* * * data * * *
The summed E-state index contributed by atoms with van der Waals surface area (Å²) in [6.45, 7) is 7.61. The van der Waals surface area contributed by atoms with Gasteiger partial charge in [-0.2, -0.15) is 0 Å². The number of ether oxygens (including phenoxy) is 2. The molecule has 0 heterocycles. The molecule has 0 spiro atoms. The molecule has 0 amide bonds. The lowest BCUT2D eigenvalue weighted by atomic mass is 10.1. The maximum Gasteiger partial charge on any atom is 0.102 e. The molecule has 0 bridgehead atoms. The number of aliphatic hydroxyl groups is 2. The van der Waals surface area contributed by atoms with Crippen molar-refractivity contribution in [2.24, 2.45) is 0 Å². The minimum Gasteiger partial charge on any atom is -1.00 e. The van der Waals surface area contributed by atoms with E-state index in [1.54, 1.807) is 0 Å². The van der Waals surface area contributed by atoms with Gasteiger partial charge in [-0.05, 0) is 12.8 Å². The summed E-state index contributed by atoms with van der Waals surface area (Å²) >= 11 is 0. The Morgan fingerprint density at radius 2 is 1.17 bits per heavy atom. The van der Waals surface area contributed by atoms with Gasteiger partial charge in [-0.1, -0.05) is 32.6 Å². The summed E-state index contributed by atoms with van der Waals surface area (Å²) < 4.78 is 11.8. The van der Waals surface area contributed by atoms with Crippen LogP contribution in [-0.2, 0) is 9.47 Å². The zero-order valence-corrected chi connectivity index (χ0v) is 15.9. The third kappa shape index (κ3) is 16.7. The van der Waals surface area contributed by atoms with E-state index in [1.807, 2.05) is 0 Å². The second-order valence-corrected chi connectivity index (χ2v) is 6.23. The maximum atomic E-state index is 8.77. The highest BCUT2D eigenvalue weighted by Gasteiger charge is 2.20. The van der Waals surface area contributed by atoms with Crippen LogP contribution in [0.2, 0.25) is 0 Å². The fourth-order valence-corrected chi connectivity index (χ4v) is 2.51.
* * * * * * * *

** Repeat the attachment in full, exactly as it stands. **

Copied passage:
The summed E-state index contributed by atoms with van der Waals surface area (Å²) in [6.45, 7) is 7.61. The van der Waals surface area contributed by atoms with Gasteiger partial charge in [-0.2, -0.15) is 0 Å². The number of ether oxygens (including phenoxy) is 2. The molecule has 0 heterocycles. The molecule has 0 spiro atoms. The molecule has 0 amide bonds. The lowest BCUT2D eigenvalue weighted by atomic mass is 10.1. The maximum Gasteiger partial charge on any atom is 0.102 e. The molecule has 0 bridgehead atoms. The number of aliphatic hydroxyl groups is 2. The van der Waals surface area contributed by atoms with Crippen molar-refractivity contribution in [2.24, 2.45) is 0 Å². The minimum Gasteiger partial charge on any atom is -1.00 e. The van der Waals surface area contributed by atoms with E-state index in [1.54, 1.807) is 0 Å². The van der Waals surface area contributed by atoms with Gasteiger partial charge in [-0.05, 0) is 12.8 Å². The summed E-state index contributed by atoms with van der Waals surface area (Å²) >= 11 is 0. The Morgan fingerprint density at radius 2 is 1.17 bits per heavy atom. The van der Waals surface area contributed by atoms with Gasteiger partial charge in [-0.1, -0.05) is 32.6 Å². The summed E-state index contributed by atoms with van der Waals surface area (Å²) < 4.78 is 11.8. The van der Waals surface area contributed by atoms with Crippen LogP contribution in [-0.2, 0) is 9.47 Å². The zero-order valence-corrected chi connectivity index (χ0v) is 15.9. The third kappa shape index (κ3) is 16.7. The van der Waals surface area contributed by atoms with E-state index in [1.807, 2.05) is 0 Å². The second-order valence-corrected chi connectivity index (χ2v) is 6.23. The maximum atomic E-state index is 8.77. The highest BCUT2D eigenvalue weighted by Gasteiger charge is 2.20. The van der Waals surface area contributed by atoms with Crippen LogP contribution in [0.2, 0.25) is 0 Å². The fourth-order valence-corrected chi connectivity index (χ4v) is 2.51.